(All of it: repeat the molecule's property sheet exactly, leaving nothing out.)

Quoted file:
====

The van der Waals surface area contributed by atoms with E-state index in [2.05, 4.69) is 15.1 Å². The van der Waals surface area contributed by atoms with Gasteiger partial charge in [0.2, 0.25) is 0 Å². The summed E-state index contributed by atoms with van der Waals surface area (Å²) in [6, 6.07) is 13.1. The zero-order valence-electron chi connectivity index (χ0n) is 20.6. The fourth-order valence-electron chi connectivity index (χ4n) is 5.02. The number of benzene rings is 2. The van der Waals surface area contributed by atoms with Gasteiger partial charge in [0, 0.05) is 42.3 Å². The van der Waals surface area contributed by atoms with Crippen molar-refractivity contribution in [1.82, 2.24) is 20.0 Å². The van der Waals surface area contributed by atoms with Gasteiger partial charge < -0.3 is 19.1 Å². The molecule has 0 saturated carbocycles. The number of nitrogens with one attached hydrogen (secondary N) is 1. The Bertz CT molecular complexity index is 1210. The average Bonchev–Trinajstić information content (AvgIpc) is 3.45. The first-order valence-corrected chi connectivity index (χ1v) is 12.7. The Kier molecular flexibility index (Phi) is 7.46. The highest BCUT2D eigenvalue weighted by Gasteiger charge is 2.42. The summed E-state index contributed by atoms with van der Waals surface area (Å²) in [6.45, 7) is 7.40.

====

The van der Waals surface area contributed by atoms with E-state index in [2.05, 4.69) is 15.1 Å². The van der Waals surface area contributed by atoms with Gasteiger partial charge in [0.2, 0.25) is 0 Å². The summed E-state index contributed by atoms with van der Waals surface area (Å²) in [6, 6.07) is 13.1. The zero-order valence-electron chi connectivity index (χ0n) is 20.6. The fourth-order valence-electron chi connectivity index (χ4n) is 5.02. The number of benzene rings is 2. The van der Waals surface area contributed by atoms with Gasteiger partial charge in [0, 0.05) is 42.3 Å². The van der Waals surface area contributed by atoms with Crippen molar-refractivity contribution in [1.82, 2.24) is 20.0 Å². The van der Waals surface area contributed by atoms with Gasteiger partial charge < -0.3 is 19.1 Å². The molecule has 0 saturated carbocycles. The number of nitrogens with one attached hydrogen (secondary N) is 1. The Bertz CT molecular complexity index is 1210. The average Bonchev–Trinajstić information content (AvgIpc) is 3.45. The first-order valence-corrected chi connectivity index (χ1v) is 12.7. The Kier molecular flexibility index (Phi) is 7.46. The highest BCUT2D eigenvalue weighted by Gasteiger charge is 2.42. The summed E-state index contributed by atoms with van der Waals surface area (Å²) in [6.45, 7) is 7.40.